Less poverty if RH law implemented earlier – NEDA chief

Jee Y. Geronimo
Less poverty if RH law implemented earlier – NEDA chief
Socioeconomic Planning Secretary Ernesto Pernia says poverty reduction in the Philippines has been 'really very slow' since policymakers have not paid attention to population policy

MANILA, Philippines – An earlier and full implementation of the reproductive health (RH) law could have helped accelerate poverty reduction in the country, according to National Economic and Development Authority (NEDA) chief Ernesto Pernia. 

At a press conference on Thursday, July 7, Pernia said the RH law is a “policy of informed choice” and does not dictate on women’s preferred contraceptive methods or the size of their family. (READ: No to 3-child policy; DOH to promote family planning instead)

But according to him, surveys have shown poor women prefer to have 3 children on average, instead of 5 which is the national average in the country’s poorest households. 

On Thursday, Pernia gave a simulation analysis* of what it would be like if currently married women of reproductive age in the country’s poorest quintiles were able to achieve their desired number of children (3 children). 

His simulation showed that if these women in the poorest quintile achieved the average fertility rate, poverty incidence would’ve been at 25.3% in 2006, instead of the actual 26.4% poverty incidence.

It would’ve been much lower (24%) if the average was achieved by women in both the poorest quintile and the second poorest quintile.

“If we move to later years…I would expect that the reductions in poverty incidence would even be greater,” he added.

Instead, poverty reduction in the country has been “really very slow,” which Pernia attributed to the bias of policymakers towards generating employment and producing jobs.

“Population policy and management, and the implementation of RH law is very important,” he added.

Using the same simulation, Pernia noted that the country’s population size would’ve been only 97 million in 2016, instead of 103 millionThe projected population would also be less by the year 2020: 103 million, instead of 111 million.

The study, Demographic Sweet Spot and Dividend in the Philippines: The Window of Opportunity is Closing Fast, commissioned by the United Nations Population Fund (UNFPA) and NEDA showed that full implementation of the RH law is key to lowering the fertility rate in the country.

According to the study, a lower fertility rate is “a necessary condition to the creation of the demographic window of opportunity.”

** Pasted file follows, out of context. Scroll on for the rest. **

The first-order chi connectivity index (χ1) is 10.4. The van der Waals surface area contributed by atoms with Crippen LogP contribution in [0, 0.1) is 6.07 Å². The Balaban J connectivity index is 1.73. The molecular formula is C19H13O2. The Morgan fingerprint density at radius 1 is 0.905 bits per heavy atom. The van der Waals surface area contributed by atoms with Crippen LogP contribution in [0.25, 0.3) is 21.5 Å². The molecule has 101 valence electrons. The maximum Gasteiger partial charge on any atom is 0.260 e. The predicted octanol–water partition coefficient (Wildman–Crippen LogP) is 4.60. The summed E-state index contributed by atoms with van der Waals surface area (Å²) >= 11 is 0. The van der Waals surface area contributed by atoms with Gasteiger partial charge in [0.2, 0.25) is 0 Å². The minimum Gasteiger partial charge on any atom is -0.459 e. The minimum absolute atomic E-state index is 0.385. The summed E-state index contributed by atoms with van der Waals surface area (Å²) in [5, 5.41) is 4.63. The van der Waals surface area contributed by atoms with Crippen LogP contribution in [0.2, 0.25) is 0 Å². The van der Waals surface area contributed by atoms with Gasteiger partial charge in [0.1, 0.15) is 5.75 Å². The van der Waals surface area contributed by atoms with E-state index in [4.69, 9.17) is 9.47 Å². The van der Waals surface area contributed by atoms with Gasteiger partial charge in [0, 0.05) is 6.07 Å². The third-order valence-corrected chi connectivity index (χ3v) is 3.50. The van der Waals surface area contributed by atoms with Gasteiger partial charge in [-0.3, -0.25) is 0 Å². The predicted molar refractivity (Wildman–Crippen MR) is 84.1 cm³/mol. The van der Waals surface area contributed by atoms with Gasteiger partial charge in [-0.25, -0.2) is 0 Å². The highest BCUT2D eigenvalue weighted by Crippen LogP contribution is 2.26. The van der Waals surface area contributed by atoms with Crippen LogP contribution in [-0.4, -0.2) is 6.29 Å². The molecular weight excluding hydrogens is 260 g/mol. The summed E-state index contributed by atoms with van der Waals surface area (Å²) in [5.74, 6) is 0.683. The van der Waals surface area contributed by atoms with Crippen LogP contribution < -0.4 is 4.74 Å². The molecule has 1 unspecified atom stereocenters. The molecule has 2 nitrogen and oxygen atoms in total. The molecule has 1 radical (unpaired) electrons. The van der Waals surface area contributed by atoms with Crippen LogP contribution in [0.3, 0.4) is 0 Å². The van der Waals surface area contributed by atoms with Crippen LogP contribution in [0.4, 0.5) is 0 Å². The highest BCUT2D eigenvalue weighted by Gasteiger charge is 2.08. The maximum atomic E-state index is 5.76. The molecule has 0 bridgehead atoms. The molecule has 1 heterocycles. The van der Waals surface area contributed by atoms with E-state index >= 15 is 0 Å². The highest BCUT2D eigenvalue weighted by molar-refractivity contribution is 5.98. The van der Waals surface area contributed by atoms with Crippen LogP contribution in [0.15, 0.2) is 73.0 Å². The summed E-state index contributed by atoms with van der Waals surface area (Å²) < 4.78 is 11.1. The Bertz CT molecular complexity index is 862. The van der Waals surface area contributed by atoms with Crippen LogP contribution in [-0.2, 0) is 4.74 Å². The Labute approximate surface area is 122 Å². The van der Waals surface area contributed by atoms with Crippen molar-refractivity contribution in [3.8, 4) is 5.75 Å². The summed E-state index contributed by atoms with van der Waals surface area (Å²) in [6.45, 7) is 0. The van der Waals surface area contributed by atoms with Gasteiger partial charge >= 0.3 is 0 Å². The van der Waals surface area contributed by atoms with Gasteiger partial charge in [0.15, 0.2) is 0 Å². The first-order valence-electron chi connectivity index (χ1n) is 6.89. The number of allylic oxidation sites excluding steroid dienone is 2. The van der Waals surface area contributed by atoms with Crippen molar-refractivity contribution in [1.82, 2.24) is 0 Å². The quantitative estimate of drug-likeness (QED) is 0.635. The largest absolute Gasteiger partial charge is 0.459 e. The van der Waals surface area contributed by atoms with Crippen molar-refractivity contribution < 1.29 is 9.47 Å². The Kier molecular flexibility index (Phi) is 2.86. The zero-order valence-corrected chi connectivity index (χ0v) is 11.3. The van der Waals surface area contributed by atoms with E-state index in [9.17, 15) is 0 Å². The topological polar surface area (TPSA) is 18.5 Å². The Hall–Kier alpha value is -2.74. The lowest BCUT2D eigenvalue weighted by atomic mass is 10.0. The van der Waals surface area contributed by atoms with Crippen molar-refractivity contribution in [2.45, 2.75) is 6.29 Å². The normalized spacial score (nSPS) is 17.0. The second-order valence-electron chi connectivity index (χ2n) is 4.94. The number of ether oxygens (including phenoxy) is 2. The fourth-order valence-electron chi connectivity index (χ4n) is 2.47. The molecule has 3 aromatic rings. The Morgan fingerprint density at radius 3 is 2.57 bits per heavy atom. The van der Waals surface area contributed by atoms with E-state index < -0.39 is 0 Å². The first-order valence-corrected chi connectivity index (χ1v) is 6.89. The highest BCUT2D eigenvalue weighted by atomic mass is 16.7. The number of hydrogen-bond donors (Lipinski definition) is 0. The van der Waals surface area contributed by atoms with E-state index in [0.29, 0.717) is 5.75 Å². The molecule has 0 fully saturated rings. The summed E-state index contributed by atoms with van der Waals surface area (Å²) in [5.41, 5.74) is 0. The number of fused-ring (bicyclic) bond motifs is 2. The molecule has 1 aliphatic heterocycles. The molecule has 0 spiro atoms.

In fact, the study said an increase of contraceptive prevalence rate to 70% and the successful implementation of the K to 12 program will reduce the country’s total fertility rate and “will produce a favorable condition for a demographic window of opportunity.”

“Without government aggressive efforts to reduce the country’s total fertility rate and policies geared towards creating more jobs, the window of opportunity from the demographic transition will close quickly without us even noticing it,” a policy brief on the study read.

Demographic dividend

On Thursday, Pernia also noted that if the RH law was fully implemented as early as 2008, the country would have been in the position to reap the demographic dividend by 2030.

The UNFPA defines demographic dividend as the “accelerated development that can arise when a population has a relatively large proportion of working-age people coupled with effective human capital investment.”

But the Philippines’ RH law languished in Congress for more than a decade before it was finally enacted in 2012. (READ: To avoid RH law delays, economic planning chief proposes Duterte EO)

After its enactment, the law suffered a two-year delay and was only declared constitutional by the Supreme Court in 2014. It was not fully implemented until November 2014. 

Pernia lamented that because of the delay in the full implementation of the RH law, the Philippines won’t reap its outcome – a demographic dividend – until 2050. – Rappler.com

*Pernia: “The above estimates are conservative because for one thing, they exclude unmarried women and teenagers whose pregnancy rates have been rising. For another reason, these estimates are purely demographic effects, and do not take into acount demographic economic dynamics.”

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Jee Y. Geronimo

Jee is part of Rappler's Central Desk, handling most of the world, science, and environment stories on the site. She enjoys listening to podcasts and K-pop, watching Asian dramas, and running long distances. She hopes to visit Israel someday to retrace the steps of her Savior.